Nick Mingione Talks MSU Baseball Camps

Mississippi State assistant baseball coach Nick Mingione talks about the Mississippi State baseball camps.

Your first camp of the summer just ended. What kind of feedback did you get about the camp?
"Some of the things we do are, number 1, we want to make sure the kids get better so they take things with them that, hopefully, will help them become better baseball players, and number 2, we also want to receive input from the coaches, so we actually have an evaluation sheet that the coaches fill out. They evaluate the camp from an organization standpoint - from registration to checkout - how our staff meetings went, the contests we had, the games, defensive sessions, hitting sessions, the recruiting seminar, strength seminar, the competency of the staff. I think our staff received all A+s."

What did the coaches of the teams that attended say they liked about the camp?
"They mentioned how much information they were given as compared to other team camps that they went to. The number 1 thing that they talked to me about was how hard we worked them and how much information they were given. That's a real credit to our entire staff."

What were some things the staff keyed on during the camp?
"Each morning we tried to give them an opportunity to meet with someone who has a direct influence on our players. As an example, the first day (MSU head) Coach (John) Cohen sat down with all the kids and explained the recruiting process and some of the terminology that we use. They also are given the opportunity to work out and be coached by our coaches at whatever defensive position that they choose. Outfielders go with the outfielders, pitchers go with the pitchers, catchers go with the catchers, etc.

"Then, during the afternoon, they play two games and have a hitting session. When you include the dinner, that takes them to about 9:30 at night. It's a full day for the kids."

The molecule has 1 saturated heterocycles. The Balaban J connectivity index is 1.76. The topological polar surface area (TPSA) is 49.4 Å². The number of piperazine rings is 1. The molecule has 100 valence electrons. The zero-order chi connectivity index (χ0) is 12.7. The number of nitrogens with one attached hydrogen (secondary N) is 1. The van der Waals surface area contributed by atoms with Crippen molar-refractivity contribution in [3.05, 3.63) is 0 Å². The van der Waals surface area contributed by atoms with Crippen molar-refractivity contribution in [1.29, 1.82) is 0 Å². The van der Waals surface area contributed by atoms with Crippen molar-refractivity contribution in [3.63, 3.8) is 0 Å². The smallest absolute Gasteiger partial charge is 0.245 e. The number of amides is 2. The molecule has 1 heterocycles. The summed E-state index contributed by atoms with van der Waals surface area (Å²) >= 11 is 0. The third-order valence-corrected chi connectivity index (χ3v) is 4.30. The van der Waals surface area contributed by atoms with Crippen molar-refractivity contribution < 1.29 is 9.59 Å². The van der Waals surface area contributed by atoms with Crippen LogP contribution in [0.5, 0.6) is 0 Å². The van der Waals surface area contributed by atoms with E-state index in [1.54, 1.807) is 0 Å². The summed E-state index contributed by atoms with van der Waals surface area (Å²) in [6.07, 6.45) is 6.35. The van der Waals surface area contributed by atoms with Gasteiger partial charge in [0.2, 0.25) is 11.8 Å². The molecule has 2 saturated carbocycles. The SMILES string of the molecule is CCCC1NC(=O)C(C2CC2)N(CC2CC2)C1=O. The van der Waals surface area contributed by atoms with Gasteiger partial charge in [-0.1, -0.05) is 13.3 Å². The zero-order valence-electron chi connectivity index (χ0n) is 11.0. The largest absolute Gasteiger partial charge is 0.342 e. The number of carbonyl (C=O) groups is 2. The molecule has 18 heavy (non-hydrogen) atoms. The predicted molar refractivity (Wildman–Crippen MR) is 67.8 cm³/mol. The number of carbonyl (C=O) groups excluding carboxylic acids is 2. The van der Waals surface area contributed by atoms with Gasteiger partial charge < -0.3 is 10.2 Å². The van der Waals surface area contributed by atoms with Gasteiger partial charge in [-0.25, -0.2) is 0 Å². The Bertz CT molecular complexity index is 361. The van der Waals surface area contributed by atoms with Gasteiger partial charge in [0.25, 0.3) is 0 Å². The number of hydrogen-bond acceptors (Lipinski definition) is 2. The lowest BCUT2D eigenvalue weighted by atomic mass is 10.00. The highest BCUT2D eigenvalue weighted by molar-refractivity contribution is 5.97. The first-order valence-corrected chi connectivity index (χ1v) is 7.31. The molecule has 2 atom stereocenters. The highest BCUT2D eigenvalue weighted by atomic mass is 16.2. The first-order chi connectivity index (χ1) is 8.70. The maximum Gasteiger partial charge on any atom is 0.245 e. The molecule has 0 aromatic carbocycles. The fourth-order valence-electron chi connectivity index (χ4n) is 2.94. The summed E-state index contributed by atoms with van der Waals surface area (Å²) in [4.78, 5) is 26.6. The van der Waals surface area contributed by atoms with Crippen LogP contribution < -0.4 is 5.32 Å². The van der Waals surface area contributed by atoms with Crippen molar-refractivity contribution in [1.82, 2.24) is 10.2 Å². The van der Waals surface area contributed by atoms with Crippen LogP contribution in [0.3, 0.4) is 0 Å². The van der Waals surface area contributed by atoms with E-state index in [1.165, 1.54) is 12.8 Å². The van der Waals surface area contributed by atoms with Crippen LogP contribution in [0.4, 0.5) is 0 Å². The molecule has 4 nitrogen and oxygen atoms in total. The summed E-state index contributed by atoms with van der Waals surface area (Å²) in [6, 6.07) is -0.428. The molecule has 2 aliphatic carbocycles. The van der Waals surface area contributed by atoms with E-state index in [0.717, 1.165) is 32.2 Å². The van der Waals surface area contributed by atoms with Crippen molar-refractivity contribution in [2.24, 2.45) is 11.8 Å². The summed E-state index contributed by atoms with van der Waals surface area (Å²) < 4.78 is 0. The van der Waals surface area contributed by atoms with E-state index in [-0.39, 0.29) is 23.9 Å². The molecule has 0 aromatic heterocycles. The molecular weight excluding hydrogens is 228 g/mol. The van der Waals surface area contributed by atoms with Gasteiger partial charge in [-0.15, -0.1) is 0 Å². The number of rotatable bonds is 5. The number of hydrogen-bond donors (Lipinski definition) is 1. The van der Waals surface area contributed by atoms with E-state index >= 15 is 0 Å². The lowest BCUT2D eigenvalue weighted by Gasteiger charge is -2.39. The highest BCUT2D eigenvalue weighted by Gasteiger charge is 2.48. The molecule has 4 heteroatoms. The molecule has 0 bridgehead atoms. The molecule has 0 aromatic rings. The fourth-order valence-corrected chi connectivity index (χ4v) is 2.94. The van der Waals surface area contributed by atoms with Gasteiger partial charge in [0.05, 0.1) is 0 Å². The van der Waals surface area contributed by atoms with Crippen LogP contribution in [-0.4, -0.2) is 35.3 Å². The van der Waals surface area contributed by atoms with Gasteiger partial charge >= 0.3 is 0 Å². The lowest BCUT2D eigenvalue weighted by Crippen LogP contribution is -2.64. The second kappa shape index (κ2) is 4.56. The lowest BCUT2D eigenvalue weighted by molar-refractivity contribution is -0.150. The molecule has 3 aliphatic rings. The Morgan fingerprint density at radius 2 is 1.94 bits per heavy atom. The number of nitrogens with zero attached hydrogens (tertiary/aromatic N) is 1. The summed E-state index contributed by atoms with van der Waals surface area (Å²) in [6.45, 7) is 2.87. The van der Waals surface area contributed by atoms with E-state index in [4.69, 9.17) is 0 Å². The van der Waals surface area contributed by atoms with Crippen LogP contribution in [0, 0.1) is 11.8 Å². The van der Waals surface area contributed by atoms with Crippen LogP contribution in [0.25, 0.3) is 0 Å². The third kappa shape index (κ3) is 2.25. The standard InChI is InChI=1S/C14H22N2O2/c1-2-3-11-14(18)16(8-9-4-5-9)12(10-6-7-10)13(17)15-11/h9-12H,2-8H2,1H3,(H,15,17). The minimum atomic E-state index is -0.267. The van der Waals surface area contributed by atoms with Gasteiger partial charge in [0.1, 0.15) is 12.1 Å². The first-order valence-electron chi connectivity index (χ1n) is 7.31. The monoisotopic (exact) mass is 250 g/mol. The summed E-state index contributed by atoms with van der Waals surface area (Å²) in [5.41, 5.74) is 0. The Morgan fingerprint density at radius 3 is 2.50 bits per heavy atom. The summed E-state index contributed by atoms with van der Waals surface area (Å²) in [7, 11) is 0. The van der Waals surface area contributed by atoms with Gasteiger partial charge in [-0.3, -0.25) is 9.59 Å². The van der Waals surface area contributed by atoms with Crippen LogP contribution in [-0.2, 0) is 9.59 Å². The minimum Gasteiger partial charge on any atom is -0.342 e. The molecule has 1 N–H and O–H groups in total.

With so many summer travel teams playing now, how does that affect attendance at college camps?
"As far as the number of teams, I think we are very close to what we have had in years past. As a matter of fact, this summer we will have more teams than we had last summer. Last summer, we had seventeen teams. This summer, we are on pace to have twenty. We had seven teams this session and we will have at least 12 to 13 in the next session."

I know you also do individual position camps. What are the benefits of doing team camps?
"The team camps are a good opportunity for us to develop close relationships with some of the high school coaches. And we also get to see the kids play games."

Recruiting-wise, having kids come to your camp should really help out.
"Anytime we can get any high school player on our campus it helps in recruiting. These kids have the opportunity to see our Templeton Academic Center, Dudy Noble Field, our locker rooms, our weight room, the Palmeiro Center, the Griffis Room. So, they have been all over our campus. And I think they have seen some of the finest facilities that any college has to offer. Whether we recruit them or not, those kids are going to tell others about the experience they had, so that has to help with recruiting."

Is there a certain time during the camp when they tour the facilities?
"We schedule them so that we are constantly taking them to new places throughout the camp. And we structure our schedule so that they go to all those different places throughout the four-day period, not just on one day."

You mention that the MSU coaches work the camp. Who else helps with the camps?
"There are coaches from other colleges and high schools. I feel as good about our camp staff as I have ever felt about our staff."

How do you decide who to hire to help the MSU coaches run the camps? Do they have a special skill that you need for the camp?
"It's that and over time you develop relationships with coaches and they come back and work the camps. It also allows them the opportunity to evaluate players as well."

You also have current MSU baseball players working the camp as well?
"It is really neat for the high school kids to interact with our kids. Sometimes, a high school kid may be intimidated to ask a coach a question and it's easier for them to ask the player a question. We feel like we are approachable but that's just a fact of life. And it's actually a great opportunity for our kids as well because we believe that teaching is learning at a higher level. So, anytime we can get them to teach something that is part of our system, they are actually learning as they are teaching it."

Gene Swindoll is the publisher of the website, the source for Mississippi State sports on the sports network. You can contact him by emailing

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